Respondents to the Lake District Futures Project showed a wide range of perceptions both of what the Lake District is like, and what it should be like in future, so a few more quotes and facts to get you thinking about your perceptions:
- The majority of respondents saw the Lake District as a managed environment (60%), though nearly a third (30%) perceived it to be ‘natural’.
- 34% saw the last 200 years as a period in which it had, ‘changed a lot’ whilst 46% felt it had ‘changed a little’ (don’t know, 11%; hardly changed at all, 10%).
- This image of the Lakes as being natural, and not having changed is interesting and tends to influence people to want things to stay as they are. At the same time it means many people do not realise the cultural significance of the long history of interaction between people and the Lake District landscape.
- What effect would changes in the landscape have on people coming to the Lakes:
So what would we like to see it as in the future? More wild, more managed, more for wildlife or more for cultural landscapes, local livelihoods or historic significance…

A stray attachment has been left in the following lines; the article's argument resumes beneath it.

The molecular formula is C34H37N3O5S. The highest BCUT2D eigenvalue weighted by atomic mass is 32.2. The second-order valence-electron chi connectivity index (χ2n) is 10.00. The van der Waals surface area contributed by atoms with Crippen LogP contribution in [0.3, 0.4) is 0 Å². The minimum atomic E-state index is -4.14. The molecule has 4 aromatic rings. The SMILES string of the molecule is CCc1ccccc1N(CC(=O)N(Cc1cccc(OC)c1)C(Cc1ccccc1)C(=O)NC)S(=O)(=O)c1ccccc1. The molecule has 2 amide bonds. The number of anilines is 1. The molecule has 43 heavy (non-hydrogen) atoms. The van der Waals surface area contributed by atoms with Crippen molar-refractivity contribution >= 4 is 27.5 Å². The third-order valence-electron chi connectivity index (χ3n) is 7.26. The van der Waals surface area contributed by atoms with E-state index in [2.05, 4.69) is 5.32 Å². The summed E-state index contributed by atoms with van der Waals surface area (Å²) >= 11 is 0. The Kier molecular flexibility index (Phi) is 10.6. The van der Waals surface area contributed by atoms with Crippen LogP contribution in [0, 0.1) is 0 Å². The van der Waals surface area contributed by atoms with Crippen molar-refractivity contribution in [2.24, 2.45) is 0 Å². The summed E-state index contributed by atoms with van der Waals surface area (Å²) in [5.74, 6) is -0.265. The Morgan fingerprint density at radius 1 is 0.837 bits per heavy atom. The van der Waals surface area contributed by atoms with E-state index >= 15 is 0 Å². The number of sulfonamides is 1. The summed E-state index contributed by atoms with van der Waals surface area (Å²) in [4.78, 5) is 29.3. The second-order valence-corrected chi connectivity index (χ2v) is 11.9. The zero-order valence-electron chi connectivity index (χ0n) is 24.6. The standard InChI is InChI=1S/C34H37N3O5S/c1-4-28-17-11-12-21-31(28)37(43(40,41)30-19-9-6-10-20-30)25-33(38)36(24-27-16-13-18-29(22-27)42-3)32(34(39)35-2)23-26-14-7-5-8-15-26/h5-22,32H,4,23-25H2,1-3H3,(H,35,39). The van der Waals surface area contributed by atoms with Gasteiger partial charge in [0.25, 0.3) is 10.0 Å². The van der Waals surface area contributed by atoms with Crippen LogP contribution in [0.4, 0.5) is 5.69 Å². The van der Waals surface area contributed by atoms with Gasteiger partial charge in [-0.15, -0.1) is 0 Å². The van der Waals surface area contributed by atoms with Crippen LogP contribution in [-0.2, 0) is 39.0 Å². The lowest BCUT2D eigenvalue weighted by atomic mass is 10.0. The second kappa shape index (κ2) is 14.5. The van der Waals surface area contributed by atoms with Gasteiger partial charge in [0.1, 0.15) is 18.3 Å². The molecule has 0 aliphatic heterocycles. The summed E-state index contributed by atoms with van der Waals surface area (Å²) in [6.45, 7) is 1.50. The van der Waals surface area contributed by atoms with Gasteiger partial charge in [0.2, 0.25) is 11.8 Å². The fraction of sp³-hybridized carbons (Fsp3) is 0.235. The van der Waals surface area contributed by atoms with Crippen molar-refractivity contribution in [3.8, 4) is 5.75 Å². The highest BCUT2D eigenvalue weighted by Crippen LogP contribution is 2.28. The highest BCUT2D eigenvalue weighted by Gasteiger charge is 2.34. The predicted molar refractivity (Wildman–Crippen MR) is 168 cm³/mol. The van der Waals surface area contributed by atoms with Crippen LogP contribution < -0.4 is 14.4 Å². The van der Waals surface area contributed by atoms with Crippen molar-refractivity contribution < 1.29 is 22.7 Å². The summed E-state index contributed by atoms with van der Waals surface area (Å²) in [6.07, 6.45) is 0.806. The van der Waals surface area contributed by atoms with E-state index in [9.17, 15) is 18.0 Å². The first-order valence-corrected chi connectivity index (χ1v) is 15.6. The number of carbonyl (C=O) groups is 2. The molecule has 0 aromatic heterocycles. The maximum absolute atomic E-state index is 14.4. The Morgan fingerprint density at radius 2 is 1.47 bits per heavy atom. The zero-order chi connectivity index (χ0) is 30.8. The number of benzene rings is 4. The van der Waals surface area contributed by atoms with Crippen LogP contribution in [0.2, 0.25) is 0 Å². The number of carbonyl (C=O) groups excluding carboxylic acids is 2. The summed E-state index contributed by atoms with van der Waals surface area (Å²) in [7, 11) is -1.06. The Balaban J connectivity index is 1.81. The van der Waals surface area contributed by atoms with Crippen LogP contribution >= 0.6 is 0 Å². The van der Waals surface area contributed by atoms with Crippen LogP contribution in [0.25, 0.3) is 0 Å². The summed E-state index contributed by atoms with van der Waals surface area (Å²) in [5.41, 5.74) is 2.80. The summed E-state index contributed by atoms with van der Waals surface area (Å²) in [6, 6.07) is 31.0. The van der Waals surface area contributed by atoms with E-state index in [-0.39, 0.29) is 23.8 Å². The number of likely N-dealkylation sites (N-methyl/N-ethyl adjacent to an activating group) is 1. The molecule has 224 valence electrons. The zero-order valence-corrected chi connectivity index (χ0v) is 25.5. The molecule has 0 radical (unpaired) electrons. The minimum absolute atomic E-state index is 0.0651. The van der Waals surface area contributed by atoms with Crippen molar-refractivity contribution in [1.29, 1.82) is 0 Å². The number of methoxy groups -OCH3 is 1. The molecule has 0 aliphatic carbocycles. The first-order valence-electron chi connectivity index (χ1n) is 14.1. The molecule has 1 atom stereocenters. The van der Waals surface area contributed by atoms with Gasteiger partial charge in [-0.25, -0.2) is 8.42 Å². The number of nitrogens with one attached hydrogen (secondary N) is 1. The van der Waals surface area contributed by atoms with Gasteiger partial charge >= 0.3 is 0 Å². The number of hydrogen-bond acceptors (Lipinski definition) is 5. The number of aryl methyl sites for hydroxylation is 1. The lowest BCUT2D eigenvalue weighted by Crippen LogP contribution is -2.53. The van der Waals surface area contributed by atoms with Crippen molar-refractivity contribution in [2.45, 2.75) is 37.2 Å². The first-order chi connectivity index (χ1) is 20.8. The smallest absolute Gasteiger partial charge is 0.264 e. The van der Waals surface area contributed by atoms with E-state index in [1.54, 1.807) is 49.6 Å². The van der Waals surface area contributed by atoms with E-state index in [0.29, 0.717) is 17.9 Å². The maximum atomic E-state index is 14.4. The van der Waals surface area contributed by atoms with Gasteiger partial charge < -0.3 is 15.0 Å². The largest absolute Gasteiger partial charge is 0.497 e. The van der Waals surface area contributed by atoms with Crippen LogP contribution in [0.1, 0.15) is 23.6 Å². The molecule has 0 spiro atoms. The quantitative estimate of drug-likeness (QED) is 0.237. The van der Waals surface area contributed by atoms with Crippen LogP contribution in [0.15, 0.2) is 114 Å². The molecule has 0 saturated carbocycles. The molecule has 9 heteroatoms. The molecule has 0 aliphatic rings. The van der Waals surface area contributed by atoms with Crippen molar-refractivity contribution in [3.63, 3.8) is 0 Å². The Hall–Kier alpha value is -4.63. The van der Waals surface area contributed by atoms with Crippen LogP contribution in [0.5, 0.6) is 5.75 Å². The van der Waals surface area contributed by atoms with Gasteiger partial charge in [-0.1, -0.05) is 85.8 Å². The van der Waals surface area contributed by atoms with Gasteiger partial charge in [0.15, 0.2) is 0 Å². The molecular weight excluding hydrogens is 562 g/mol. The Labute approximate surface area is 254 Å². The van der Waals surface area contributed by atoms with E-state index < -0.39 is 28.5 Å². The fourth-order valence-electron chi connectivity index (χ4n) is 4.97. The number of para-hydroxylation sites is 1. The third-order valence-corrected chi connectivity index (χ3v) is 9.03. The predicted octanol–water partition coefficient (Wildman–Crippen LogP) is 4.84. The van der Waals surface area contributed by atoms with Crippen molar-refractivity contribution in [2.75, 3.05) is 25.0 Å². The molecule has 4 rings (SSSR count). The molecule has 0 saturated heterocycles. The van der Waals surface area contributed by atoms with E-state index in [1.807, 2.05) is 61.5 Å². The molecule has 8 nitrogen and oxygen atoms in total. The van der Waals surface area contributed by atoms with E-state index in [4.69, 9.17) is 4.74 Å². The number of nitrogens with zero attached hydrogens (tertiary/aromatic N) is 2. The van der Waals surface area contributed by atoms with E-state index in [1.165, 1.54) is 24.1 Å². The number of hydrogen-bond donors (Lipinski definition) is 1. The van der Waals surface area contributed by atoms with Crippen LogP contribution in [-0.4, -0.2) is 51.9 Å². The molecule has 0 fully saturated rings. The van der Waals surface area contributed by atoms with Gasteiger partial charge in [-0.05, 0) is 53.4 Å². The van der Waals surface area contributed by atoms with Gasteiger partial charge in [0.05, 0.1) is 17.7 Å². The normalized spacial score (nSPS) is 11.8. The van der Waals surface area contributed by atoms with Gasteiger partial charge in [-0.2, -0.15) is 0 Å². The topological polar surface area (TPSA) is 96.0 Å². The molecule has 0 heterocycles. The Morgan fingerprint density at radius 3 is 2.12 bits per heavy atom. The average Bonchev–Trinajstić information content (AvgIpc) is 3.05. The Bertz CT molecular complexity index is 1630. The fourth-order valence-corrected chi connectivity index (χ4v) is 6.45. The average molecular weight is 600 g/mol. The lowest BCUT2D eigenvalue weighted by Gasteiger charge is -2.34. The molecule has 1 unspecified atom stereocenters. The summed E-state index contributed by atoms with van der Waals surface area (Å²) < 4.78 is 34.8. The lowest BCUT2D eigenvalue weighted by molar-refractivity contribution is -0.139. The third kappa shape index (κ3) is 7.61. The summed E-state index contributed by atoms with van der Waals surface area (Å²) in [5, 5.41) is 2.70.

- “for Monbiot this may be bowling greens with contours… for other people it gives them an enormous sense of liberation, of spiritual refreshment, wonderful views, highly complex sheep farming systems… they come to see lambs skipping in the fields, and pretty houses and the mountains “
- “rewilding is happening in patches all over the place… by the end of this year we will have planted 15000 trees – it’s happening!”
- “here, if you don’t like open fells, with 1cm high grass, then don’t come”
- “people should be able to come here and see white tailed eagles and… have that sense that they are coming to a special place and not just… another slightly nobblier version of the countryside”
These are all powerful and inspiring images of what is, could and should happen in the Lakes, but, can they all happen together? Tomorrow… its not what you do, its the way that you do it…